With the passage of the "Tax Cuts and Jobs Act" (TCJA), Congress has a new base from which to plan its spending priorities.
Through analyzing existing revenue projections and making some reasonable assumptions as to likely extensions of policy, we can help create a new “current policy” baseline that adheres more closely to realistic projections of both revenue and congressional action that might impact it.
- Starting with the Congressional Budget Office's pre-TCJA baseline, and adding the Joint Committee on Taxation's (JCT) analysis of TCJA's revenue impacts, the chart above illustrates the federal government's revenue outlook for the next decade.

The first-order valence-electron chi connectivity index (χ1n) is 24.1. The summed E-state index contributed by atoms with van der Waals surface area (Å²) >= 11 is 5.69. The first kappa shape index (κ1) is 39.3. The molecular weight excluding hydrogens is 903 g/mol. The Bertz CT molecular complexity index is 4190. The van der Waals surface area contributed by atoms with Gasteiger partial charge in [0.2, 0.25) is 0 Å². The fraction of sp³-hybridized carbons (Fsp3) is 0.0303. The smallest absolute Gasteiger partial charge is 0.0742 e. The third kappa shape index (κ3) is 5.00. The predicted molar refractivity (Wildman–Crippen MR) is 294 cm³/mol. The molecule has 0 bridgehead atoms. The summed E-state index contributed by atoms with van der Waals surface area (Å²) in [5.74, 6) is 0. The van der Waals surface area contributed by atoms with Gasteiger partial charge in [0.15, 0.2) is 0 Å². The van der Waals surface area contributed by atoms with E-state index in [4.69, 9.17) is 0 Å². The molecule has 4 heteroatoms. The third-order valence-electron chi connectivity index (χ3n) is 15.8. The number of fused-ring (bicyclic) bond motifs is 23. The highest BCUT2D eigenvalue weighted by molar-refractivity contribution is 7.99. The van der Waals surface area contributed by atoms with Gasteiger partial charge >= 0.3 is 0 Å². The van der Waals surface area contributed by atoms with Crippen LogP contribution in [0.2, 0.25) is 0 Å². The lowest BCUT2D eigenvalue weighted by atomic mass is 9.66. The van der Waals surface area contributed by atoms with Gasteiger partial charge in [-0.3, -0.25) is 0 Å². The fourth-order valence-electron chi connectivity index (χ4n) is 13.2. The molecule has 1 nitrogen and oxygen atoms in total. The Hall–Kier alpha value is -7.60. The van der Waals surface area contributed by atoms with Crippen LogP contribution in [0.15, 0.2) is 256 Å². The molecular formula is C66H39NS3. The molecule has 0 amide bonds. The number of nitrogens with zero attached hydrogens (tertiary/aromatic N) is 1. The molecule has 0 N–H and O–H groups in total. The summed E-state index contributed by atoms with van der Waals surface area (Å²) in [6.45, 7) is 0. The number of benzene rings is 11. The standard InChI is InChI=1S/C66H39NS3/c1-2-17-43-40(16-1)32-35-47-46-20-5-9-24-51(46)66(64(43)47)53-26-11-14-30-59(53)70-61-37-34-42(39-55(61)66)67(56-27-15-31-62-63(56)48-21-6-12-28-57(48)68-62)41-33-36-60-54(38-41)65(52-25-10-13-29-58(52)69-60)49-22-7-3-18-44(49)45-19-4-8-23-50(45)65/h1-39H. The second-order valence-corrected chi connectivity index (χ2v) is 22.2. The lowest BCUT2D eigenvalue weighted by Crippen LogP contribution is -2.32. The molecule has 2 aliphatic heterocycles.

- By extending the provisions that are currently set to expire in the TCJA (excluding expensing), and including JCT's score with macroeconomic feedback, we have constructed a more accurate baseline to help inform congressional decisions on spending.
- Congress has an additional $353 billion worth of spending restraint to pursue in the next decade if it wishes to both extend tax relief and prevent additional deficit impact, a task that shouldn’t prove exceptionally difficult given that this amounts to barely more than 0.8 percent of revenue.
- The Tax Foundation's dynamic score of TCJA sees more robust economic growth than JCT's modeling, which would significantly change the revenue outlook.
Read more at Constructing a Current Policy Baseline After Tax Reform.